An important artistic theme during the 18th century was the reproduction of ancient bronze shapes in ceramic form. In the case of the current vase, this antiquarian interest was extended further and combined with another popular fascination - that of imitating one material in another. Among the new glaze colours developed by Tang Ying, the Imperial Kiln supervisor right at the end of the Yongzheng reign were the group incorporating the so-called 'teadust' and 'ancient bronze' glazes, to which the glaze on the current vase belongs.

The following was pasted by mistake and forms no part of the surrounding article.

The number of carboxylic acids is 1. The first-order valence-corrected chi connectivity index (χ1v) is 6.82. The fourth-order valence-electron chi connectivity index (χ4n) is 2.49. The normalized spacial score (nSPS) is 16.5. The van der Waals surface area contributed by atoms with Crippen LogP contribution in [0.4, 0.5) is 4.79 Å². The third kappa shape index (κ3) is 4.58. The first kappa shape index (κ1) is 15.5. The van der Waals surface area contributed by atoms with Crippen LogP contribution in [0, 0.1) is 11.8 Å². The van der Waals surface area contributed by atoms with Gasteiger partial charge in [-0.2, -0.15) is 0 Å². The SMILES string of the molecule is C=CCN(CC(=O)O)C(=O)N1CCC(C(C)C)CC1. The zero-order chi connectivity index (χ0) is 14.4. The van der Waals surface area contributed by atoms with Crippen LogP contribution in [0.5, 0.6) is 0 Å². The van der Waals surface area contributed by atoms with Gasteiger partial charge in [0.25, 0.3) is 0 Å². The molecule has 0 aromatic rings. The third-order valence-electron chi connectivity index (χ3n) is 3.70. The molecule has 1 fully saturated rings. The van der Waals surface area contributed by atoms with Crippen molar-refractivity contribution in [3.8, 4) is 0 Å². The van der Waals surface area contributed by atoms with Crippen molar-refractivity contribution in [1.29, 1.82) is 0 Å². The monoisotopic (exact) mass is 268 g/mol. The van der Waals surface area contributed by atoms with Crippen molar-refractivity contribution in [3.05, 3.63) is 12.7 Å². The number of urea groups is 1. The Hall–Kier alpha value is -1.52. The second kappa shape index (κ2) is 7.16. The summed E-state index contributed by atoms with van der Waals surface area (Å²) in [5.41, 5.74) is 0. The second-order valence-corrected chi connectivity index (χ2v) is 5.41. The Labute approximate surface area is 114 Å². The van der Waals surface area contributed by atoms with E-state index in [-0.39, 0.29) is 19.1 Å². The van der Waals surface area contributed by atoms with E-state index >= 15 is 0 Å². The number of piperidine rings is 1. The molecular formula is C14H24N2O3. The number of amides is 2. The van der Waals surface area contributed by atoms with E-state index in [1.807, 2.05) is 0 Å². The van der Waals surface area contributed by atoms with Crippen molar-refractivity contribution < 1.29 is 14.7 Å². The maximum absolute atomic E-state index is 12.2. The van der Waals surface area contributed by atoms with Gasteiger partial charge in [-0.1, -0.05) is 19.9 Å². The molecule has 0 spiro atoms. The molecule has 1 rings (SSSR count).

The origins of these glazes can be traced at least as far back as the Tang dynasty, when glazes of 'teadust' type were produced at a number of kiln sites in north China. Such glazes continued to find favour during the Song dynasty, but seem to have largely fallen out of favour thereafter, only coming to prominence again with the renewed interest in monochrome glazes in the early 18th century. The range of colours and textures amongst these yellowish and brownish-green glazes had led them to be given a number of evocative names. In addition to 'teadust', these include 'snakeskin green', 'eel-skin yellow', 'old monk's habit', 'turtle skin green', and 'crab-shell green'. The current version of this glaze that appears to imitate the patina of ancient bronzes and it is probable that this vase was reserved for imperial use.